Sunday, September 03, 2006
It was sad to know that Egyptian novelist and Nobel laureate Naguib Mahfouz passed away on August 29. He was 95.
Naguib lived a long life, almost a century long and his ouvre as a writer is quite impressive, both in quality and quantity--35 novels, 20 film scripts, a dozen collection of stories, essays, etc. But he will always be remembered for his Cairo Trilogy.
"GREAT writers often seem to haunt their cities. Joyce and Kafka remain ghostly figures on the streets of Dublin and Prague, and the elfin presence of Borges is still glimpsed, through cigarette smoke and tango sweat, in the cafés of Buenos Aires. In the ancient city of Cairo, it is Naguib Mahfouz who does the haunting," says The Economist.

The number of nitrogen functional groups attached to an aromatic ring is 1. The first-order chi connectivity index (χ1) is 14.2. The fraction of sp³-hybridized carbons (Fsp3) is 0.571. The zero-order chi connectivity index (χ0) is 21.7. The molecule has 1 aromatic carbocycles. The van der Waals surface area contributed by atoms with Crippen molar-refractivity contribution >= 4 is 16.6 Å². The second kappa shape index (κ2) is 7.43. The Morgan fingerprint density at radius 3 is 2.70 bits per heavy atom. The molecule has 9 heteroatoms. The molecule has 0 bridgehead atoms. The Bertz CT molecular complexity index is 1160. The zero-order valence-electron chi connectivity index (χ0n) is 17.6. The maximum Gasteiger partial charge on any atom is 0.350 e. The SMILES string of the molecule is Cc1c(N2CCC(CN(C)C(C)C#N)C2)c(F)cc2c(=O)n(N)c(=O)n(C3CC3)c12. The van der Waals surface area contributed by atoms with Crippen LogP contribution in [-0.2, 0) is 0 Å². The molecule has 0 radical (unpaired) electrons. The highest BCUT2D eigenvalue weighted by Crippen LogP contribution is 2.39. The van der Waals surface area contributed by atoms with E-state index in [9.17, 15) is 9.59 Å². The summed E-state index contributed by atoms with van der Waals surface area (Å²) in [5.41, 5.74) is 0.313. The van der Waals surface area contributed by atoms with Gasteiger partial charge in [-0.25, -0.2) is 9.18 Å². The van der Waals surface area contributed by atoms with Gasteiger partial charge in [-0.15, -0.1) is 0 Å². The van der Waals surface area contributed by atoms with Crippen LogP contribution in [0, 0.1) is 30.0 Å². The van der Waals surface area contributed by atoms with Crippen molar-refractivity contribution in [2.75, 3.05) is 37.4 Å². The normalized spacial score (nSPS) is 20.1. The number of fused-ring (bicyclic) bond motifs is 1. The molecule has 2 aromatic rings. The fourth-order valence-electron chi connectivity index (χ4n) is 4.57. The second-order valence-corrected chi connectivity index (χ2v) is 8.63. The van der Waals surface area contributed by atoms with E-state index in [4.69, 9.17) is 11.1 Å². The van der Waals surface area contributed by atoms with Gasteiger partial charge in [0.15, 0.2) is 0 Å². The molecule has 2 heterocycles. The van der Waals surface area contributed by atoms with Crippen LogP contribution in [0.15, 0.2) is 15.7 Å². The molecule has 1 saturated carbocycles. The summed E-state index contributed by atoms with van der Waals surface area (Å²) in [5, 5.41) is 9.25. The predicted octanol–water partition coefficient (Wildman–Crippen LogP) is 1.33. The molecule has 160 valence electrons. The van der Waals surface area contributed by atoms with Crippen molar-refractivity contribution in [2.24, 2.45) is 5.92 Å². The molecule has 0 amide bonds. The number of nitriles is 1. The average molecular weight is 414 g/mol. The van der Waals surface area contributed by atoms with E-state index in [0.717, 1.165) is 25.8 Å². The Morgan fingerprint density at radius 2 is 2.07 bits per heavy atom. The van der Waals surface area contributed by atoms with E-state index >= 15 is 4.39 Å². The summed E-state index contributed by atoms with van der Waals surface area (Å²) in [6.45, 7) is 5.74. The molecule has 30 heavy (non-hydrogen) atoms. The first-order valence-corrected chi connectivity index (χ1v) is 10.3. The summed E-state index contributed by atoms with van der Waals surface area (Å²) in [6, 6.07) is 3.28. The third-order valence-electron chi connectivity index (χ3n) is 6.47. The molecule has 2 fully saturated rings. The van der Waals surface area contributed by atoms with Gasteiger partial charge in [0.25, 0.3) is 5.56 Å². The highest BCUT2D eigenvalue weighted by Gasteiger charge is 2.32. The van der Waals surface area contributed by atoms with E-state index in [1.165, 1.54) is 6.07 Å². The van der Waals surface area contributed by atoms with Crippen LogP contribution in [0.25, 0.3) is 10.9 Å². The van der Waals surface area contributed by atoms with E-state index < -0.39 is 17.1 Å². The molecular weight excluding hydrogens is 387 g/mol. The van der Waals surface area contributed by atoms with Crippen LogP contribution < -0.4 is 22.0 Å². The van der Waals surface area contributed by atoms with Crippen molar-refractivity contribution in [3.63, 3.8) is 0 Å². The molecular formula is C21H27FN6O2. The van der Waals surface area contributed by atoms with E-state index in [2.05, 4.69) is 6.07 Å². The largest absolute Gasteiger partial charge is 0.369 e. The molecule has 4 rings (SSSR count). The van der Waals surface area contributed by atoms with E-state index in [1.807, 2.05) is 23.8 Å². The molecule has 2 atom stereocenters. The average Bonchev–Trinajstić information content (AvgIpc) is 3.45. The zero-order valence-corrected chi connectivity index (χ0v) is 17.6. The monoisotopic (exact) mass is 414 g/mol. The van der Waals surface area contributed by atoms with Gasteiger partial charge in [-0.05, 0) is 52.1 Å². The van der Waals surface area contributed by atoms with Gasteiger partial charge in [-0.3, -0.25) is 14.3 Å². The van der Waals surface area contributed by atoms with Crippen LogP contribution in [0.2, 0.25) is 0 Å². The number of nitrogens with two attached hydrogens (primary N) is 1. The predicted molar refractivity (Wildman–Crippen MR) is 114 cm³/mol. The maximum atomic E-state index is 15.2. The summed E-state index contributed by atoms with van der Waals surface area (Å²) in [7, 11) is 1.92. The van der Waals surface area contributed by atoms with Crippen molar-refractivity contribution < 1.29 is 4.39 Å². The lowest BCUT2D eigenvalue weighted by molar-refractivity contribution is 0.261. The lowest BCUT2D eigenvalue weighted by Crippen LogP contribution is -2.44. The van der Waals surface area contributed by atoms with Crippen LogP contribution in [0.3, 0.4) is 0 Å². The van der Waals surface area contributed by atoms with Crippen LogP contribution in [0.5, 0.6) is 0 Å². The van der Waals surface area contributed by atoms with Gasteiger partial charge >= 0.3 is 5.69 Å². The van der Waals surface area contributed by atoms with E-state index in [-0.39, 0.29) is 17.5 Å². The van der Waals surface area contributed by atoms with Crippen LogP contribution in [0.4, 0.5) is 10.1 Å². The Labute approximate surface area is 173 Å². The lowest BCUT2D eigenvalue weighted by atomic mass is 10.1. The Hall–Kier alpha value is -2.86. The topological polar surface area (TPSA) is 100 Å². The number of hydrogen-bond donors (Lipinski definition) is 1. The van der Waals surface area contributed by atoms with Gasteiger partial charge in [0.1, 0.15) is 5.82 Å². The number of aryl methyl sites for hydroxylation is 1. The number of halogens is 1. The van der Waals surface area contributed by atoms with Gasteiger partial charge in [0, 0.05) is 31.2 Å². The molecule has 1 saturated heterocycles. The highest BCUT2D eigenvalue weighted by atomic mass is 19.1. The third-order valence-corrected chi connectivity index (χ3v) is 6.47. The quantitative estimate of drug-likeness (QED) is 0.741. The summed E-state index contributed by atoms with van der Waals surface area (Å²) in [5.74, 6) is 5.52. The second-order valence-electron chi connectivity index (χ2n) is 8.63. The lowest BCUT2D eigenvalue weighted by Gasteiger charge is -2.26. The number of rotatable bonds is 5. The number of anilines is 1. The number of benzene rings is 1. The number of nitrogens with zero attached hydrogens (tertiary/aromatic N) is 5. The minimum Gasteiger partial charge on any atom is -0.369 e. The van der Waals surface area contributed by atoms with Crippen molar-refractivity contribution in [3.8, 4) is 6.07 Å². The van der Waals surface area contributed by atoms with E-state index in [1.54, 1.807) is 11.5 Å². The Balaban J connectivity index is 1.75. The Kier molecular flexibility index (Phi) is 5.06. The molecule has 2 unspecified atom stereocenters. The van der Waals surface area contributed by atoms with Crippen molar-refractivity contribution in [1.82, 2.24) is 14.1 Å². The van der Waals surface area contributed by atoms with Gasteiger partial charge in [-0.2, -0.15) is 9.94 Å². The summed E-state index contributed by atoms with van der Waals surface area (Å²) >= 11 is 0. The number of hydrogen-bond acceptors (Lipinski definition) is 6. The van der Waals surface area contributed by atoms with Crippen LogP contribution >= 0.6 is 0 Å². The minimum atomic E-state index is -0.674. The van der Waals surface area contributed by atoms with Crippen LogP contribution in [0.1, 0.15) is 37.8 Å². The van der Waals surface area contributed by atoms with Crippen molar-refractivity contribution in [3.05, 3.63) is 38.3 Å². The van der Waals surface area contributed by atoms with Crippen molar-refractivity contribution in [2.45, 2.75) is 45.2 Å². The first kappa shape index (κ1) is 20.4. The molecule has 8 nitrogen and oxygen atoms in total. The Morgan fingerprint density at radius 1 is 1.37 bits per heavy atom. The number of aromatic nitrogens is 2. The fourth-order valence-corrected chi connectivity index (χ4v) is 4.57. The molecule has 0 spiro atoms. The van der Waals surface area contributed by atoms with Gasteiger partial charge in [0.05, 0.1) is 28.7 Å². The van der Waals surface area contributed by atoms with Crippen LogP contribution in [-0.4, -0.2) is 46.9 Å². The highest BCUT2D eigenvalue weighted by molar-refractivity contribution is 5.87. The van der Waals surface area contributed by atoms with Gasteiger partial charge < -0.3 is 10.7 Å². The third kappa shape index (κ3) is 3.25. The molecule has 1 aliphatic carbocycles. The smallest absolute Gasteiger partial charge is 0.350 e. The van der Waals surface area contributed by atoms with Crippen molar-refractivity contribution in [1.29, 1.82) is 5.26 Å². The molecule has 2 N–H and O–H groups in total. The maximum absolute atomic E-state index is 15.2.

While reading his obit in The Economist, I loved this part: "Into his 70s he prowled far across the cityon solitary early morning walks, typically ending up in one of the many cafes where he was greeted as a returning son of the quartier. Into his 90s he rarely missed his weekly gathering of intimates at some public watering hole. There he soaked up the endless tales of woe, the political gossip and wicked jokes that provide the spice of Egyptian life."
How many writers like him are there amidst us? Many writers today live the lives of celebs who come down and meet the hoi ploi only when they have a book to launch.